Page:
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seriouslyreadabook

Seriously, Read a Book!

Thoughts on books, often interpreted through the high-brow prism of cartoon (read: Archer) references. Wait! I had something for this...

Currently reading

The Sketchnote Handbook: The Illustrated Guide to Visual Notetaking
Mike Rohde
The Antidote
Oliver Burkeman
The Kind Worth Killing
Peter Swanson
Data Points: Visualization That Means Something
Nathan Yau
James Buchanan
Jean H. Baker, Arthur M. Schlesinger Jr.

How to Talk to a Widower: A Novel (Bantam Discovery)

How to Talk to a Widower - Jonathan Tropper While the characters may seem recycled from [b:The Book of Joe|46661|The Book of Joe|Jonathan Tropper|http://d202m5krfqbpi5.cloudfront.net/books/1333578207s/46661.jpg|4570662] (or vice-versa, but that's the order I read them in), they are what make Tropper's writing what it is. The self-depricating/pitying writer/narrator, the wise beyond his years high-school "troubled teen," the straight-shooting love interest, and a cast of dysfunctional family members give you a world in which characters are explicitly aware of their own flaws without needing to philosophize about them for pages on end.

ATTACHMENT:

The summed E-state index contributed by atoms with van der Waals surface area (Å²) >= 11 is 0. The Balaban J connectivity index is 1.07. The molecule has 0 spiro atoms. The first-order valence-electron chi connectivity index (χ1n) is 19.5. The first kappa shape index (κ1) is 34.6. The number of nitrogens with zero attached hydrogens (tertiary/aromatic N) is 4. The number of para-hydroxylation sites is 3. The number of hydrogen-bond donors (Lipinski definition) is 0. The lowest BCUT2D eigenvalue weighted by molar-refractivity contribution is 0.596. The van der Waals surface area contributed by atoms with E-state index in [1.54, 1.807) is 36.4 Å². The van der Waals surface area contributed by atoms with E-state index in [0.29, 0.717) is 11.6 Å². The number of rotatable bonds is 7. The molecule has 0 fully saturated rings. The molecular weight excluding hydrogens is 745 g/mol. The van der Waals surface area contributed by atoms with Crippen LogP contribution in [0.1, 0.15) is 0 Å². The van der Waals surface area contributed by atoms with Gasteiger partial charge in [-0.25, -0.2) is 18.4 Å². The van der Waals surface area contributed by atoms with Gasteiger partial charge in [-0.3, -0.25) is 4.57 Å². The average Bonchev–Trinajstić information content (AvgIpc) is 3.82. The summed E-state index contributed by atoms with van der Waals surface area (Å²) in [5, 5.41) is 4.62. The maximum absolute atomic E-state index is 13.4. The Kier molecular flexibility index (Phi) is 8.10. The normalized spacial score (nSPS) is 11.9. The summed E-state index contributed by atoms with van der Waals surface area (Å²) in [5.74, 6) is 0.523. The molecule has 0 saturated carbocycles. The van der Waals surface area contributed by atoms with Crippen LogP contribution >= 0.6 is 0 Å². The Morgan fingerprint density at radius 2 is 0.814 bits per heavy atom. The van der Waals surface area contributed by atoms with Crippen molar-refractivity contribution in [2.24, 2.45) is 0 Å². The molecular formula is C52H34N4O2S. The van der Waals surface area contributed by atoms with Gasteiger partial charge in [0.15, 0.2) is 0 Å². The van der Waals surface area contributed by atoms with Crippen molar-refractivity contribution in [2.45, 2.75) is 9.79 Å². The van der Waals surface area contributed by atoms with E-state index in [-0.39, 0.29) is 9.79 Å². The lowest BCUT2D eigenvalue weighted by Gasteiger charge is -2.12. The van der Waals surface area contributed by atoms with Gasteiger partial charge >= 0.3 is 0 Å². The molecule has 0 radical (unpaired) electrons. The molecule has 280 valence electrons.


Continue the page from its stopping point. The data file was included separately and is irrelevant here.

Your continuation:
That being said, this book also made me laugh out loud several times. At times the family reminded me of the Bluths (Arrested Development), which is a pretty high compliment as far as I'm concerned. The protagonist, Doug, reflects at one point that "There are some things you can never say out loud, even to yourself, sins of the mind that you can only file away in the hopes of absolution at some later date" (p.189). These are precisely the thoughts that, when exposited, make Tropper's writing what it is. I'll definitely be reading more of him.